Davis v. North Carolina

RESPONDENT: North Carolina
LOCATION: Huck Manufacturing

DECIDED BY: Warren Court (1965-1967)
LOWER COURT: United States Court of Appeals for the Fourth Circuit

CITATION: 384 US 737 (1966)
ARGUED: Apr 28, 1966
DECIDED: Jun 20, 1966

Facts of the case


Media for Davis v. North Carolina

Audio Transcription for Oral Argument - April 28, 1966 in Davis v. North Carolina

Earl Warren:

Number 815, Elmer Davis, Jr., Petitioner, versus North Carolina.

Mr. Bell.

Charles V. Bell:

Mr. Chief Justice and may it please the Court.

In this case Elmer Davis, the petitioner, contends that his petition for writ of the habeas corpus should be granted.

This case has been in the litigation for nearly seven years and Elmer Davis, a 35, now 35, I believe he was about 29 when this case started, is in the state present at Riley on death row.

We say we are -- I believe the state would even admit this that this case stands or falls with this confession.

What I mean by that?

That the only evidence that could possibly could link Davis with this murder is the confession, that's the only thing in this case.

Now if you have notice on the record page 110, that he was arrested by the Charlotte police on September the 21, 1959.

They went over there and arrested him.

They brought him back to Charlotte and in his presence they made out that arrest sheet.

Don't let him use the telephone, don't let him call anybody, and hold for Hucks and Fesperman RE - Foy Bell Cooper, that's the remedy.

So he was arrested right there in Belmont in the police station.

Potter Stewart:

He was a -- he had escaped from the prison, didn't he?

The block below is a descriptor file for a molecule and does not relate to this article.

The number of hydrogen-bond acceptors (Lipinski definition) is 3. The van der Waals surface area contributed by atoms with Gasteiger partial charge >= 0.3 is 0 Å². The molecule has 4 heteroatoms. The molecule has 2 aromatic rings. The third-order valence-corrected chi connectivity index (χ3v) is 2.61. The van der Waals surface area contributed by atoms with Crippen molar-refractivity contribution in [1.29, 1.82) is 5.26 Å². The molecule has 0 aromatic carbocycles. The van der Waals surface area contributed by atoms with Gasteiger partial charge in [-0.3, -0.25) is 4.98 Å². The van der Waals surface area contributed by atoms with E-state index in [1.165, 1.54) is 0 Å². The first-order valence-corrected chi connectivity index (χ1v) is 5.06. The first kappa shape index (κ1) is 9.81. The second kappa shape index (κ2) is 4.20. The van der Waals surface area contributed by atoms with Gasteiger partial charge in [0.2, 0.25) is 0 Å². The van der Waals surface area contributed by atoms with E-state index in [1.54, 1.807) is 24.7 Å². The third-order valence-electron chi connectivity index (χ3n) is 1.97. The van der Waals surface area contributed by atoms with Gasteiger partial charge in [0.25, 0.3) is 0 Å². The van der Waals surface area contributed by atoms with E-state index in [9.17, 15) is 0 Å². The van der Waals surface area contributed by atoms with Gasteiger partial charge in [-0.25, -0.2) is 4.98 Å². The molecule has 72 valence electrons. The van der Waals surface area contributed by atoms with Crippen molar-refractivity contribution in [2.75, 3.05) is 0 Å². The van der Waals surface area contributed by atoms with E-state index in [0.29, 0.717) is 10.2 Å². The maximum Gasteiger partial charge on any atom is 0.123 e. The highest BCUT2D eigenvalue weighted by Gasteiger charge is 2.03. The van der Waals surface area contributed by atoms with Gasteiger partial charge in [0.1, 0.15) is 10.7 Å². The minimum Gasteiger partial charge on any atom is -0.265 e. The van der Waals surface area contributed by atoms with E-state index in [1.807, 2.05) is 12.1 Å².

Charles V. Bell:

Yes, he had -- he escaped from Haywood County prison camp.

Potter Stewart:

And he -- where he was under a sentence and where he still had some 15 years to serve.

Charles V. Bell:

Yes, Your Honor.

Potter Stewart:

So there's no question about that – no question for propriety of the locking him -- locking him up, keeping him locked up for the (Voice Overlap)

Charles V. Bell:

Well they say that --

Potter Stewart:

Continue -- and deserve that present sentence where -- from which he'd escape.

Charles V. Bell:

Well what we contend in this case that the Charlotte Police Department went to Belmont and the record where arrest sheet solely indicates it and arrested him in Belmont, North Carolina which is another county and brought him back into Gaston for the crime or killing and murdering the white lady, Mrs. Foy Bell Cooper.

Then -- and we say that this -- the arrest sheet and be -- our points in this case that he was denied, one, he was denied counsel and number two that all of the facts and circumstances point unerringly that this is of course confession that it wasn't voluntarily given by Davis.

And if you -- the careful perusal of the fact presented by this record in this case would indicate that it was coerced that they used force and that would -- it was involuntarily obtained.

It's admitted Davis is an illiterate man who couldn't read and write.

When they brought him back to Charlotte and still no place I mean placing him in the county jail, they put him in the police lockup.

He was held in solitary confinement and held incommunicado for 16 days.

Potter Stewart:

Well, that could happen to anybody who has escaped from prison, isn't it?

Charles V. Bell:

No sir.

Potter Stewart:

He was under -- he was under a long prison sentence, what?

Charles V. Bell:

By --